More than anything though, Arthur is a terrible Joker. Don’t misunderstand, Arthur’s transformation is powerful, and the chaos he accidentally causes Gotham has a sick humor to it, but c’mon, he”s a rubbish villain. Can you really imagine this guy poisoning the Gotham water supply, gassing the citizens, or chasing after Gotham’s District Attorney? Arthur is mostly reacting to the bad hand he has been dealt. He isn’t in control, whereas, until Batman stops him, the Joker is always in control.

The success of Joker is not a shock, through a careful advertising campaign Warner Bros managed to stoke both fear and a sort of Spartacus-level empathy for the character. It’s the kind of movie that has me saying things like “it’s been out a week and there haven’t been any mass shootings” like that’s good for the movie, instead of a reaction to the ghoulish place this character currently inhabits. Joker is fast becoming the Fight Club of this era – but it’s just a shame that it’s nowhere near as good.

The Woman behind the Clown

Birds of Prey has been screwed.

Whether it’s the marketing, the release date, the R rating (great for the movie but limits the audience), Birds of Prey never had a shot at being a successful release. Which is a shame because the movie just so happens to be fucking excellent. In my humble opinion, it is the best DCEU movie to date as, unlike Wonder Woman, it held up through the third act, and unlike Aquaman, its tone is consistent and its plot far less convoluted. Is it a better movie than Joker? They’re not comparable: Joker was trying something different within the genre, whereas Birds of Prey is just a great example of a joyful, inventive, and dedicated comic book movie.

While Birds of Prey is struggling to break even at the box office, it is still something of a miracle. For one, it’s a brilliant Batman movie without Batman. Gotham feels real and alive, Black Mask, who is a second-tier comic villain, is a great threat played with gusto by Ewan McGregor, and the titular all-female team of Harley Quinn, Black Canary, Renee Montoya, and Huntress are all fantastic. This really does feel like a Batman spin-off, and the fact that its spinning off an unpopular version of the Batman universe it’s all the more impressive.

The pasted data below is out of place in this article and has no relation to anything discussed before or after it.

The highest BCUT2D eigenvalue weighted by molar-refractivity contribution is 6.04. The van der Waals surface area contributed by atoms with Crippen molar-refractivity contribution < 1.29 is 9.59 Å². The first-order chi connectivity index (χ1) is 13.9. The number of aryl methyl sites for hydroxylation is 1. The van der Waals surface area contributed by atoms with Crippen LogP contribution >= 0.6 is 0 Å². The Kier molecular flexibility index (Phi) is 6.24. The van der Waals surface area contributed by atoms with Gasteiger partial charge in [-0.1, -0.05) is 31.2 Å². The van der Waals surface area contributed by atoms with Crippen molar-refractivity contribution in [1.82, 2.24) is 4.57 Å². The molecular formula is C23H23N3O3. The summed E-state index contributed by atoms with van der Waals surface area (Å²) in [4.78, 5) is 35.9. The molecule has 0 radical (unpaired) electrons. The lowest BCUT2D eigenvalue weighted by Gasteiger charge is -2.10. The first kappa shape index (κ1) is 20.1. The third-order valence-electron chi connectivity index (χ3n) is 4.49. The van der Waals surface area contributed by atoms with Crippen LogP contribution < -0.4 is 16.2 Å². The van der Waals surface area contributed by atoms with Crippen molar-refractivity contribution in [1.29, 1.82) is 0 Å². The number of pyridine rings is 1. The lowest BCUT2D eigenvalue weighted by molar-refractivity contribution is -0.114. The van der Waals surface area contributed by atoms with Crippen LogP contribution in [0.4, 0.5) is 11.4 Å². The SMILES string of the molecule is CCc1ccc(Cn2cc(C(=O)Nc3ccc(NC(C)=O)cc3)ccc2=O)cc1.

Yet the most impressive thing is how Birds of Prey is how it rose out of the disaster that was Suicide Squad. It does two important things extremely well: – it shows the potential of a female team-up movie by using an original female team rather than a female version of a male-led franchise, and it took all the lessons Suicide Squad should have taken from Guardians of the Galaxy and put its own spin on it.

The real praise should go to director Cathy Yan and star Margot Robbie – these two have created a star vehicle for a villainess that is every bit as exciting and chaotic as Harley Quinn’s thought process. Robbie puts a Ledger-tier mark on the character as she anchors this movie in a way that also lets her co-stars shine. Yan’s cinematically-literate, strikingly beautiful direction, inventive action, and breakneck pacing are a joy to behold, and the movie is never afraid to just take its hands off the wheel and have a little fun for a change.

While Joker is a middling  attempt to push comic book movies into more dramatic directions, and an uninspired and often lacking movie outside of those notions, (though the Dark Knight Trilogy has already showed us how to have our bat cake and eat it too), Birds of Prey feels like what the comics in which they were formed: they show that Gotham is more than one man’s quest for justice, or another’s insanity. Sometimes, it’s about a really good sandwich and a pickpocketing teen shitting out a diamond.

If you enjoyed this article, please check out the rest of our Batman retrospectiveright here. You can also take a look at our other cinematic universe retrospectives, for the Marvel Cinematic Universe and the Jurassic Park movies! And, as ever, if you enjoyed this and want to see more stuff like it, please consider supporting us on Patreon.

By Kevin Boyle

(header image via IMDB)